In this post, we revisit a share price model for Procter and Gamble as based on the decomposition into a weighted sum of two consumer price indices (to be determined), linear time trend and constant. It is shown that the model is valid since September 2009 at least and does not show any sign of possible failure. It predicts the share price at a four month horizon.
A share price model for Procter and Gamble (NYSE: PG) was originally published in this blog in July 2010. According to our concept, it was defined by the index of food away from home (SEFV - CUUS0000SEFV) and that of rent of primary residency (RPR); the evolution of these indices is presented in Figure 1. The former CPI component led the share price by 3 months and the latter one led by 8 months. The upper panel of Figure 2 depicts the original model and the monthly closing prices available in July 2010. This model was stable for the previous 11 months, i.e. for the period from September 2009.
In April 2010, we updated the original model using some new data (closing price for March 2011) and found that the same model was also applicable with a small change in the time lead for the SEFV – it was 4 months instead of 3 months in the original model. New coefficients were also slightly different, but very close to the original ones.
The most recent update uses the monthly closing price for September 2011 and CPIs for August 2011. It validates the model obtained for the previous period but is characterized by the same time lags and a small shift in the coefficients estimated by the LSQ technique. Three best-fit models for PG(t) are as follows:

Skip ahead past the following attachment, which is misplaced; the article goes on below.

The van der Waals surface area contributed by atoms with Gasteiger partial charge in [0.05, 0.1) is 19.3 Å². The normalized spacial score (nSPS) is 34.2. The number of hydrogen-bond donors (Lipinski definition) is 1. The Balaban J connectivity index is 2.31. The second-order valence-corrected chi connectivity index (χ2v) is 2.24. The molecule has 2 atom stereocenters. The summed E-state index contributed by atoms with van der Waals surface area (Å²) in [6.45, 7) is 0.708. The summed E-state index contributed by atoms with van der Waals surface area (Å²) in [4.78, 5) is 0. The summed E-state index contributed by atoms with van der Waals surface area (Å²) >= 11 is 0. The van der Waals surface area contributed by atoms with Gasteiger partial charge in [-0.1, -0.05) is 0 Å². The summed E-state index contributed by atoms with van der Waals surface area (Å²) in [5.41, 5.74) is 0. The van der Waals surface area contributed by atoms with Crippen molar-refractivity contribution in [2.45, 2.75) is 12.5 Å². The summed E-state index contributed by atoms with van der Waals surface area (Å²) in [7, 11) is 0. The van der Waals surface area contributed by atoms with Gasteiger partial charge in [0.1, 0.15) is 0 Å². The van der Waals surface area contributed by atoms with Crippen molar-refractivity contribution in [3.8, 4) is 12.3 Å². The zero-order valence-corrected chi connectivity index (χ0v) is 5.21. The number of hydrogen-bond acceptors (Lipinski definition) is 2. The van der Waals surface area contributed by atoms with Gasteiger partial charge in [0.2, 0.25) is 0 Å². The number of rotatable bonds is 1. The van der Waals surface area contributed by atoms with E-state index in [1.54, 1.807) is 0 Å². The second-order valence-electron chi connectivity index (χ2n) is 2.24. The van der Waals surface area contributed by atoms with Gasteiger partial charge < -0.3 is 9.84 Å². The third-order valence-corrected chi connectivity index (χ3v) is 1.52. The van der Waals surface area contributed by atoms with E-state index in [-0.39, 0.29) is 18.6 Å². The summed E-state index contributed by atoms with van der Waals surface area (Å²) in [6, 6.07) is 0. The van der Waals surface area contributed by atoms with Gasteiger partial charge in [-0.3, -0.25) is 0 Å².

PG(t) = -5.88SEFV(t-3) + 3.43RPR(t-8) + 17.60(t-1990) + 174.08, July 2010
PG(t) = -5.40SEFV(t-4) + 2.93RPR(t-8) + 18.16(t-1990) + 187.47, March 2011
PG(t) = -4.94SEFV(t-4) + 2.47RPR(t-8) + 18.15(t-1990) + 184.89, September 2011
where PG(t) is the monthly closing price (dividend and split adjusted) in US dollars, t is calendar time.
In the lower panel of Figure 2, the predicted curve leads the observed price by 4 months with the residual error of $2.12 for the period between July 2003 and September 2011 (see Figure 3 for the model residuals). In other words, the price of a PG share is completely defined by the behaviour of these two CPI components.
The model does predict the share price in the past and foresees a period of no growth in the fourth quarter of 2011. In January 2012, the price may fall, but we should revise the model with new data by that time.
Figure 1. Evolution of the price of SEFV and RPR.
Figure 2. Observed and predicted PG share prices. In the upper panel, the original prediction published in July 2010 with a three month lead shown by red line. The middle panel – the model published in April 2011. The lower panel – the most recent model with the monthly closing price for September 2011.
Figure 3. The model residual error.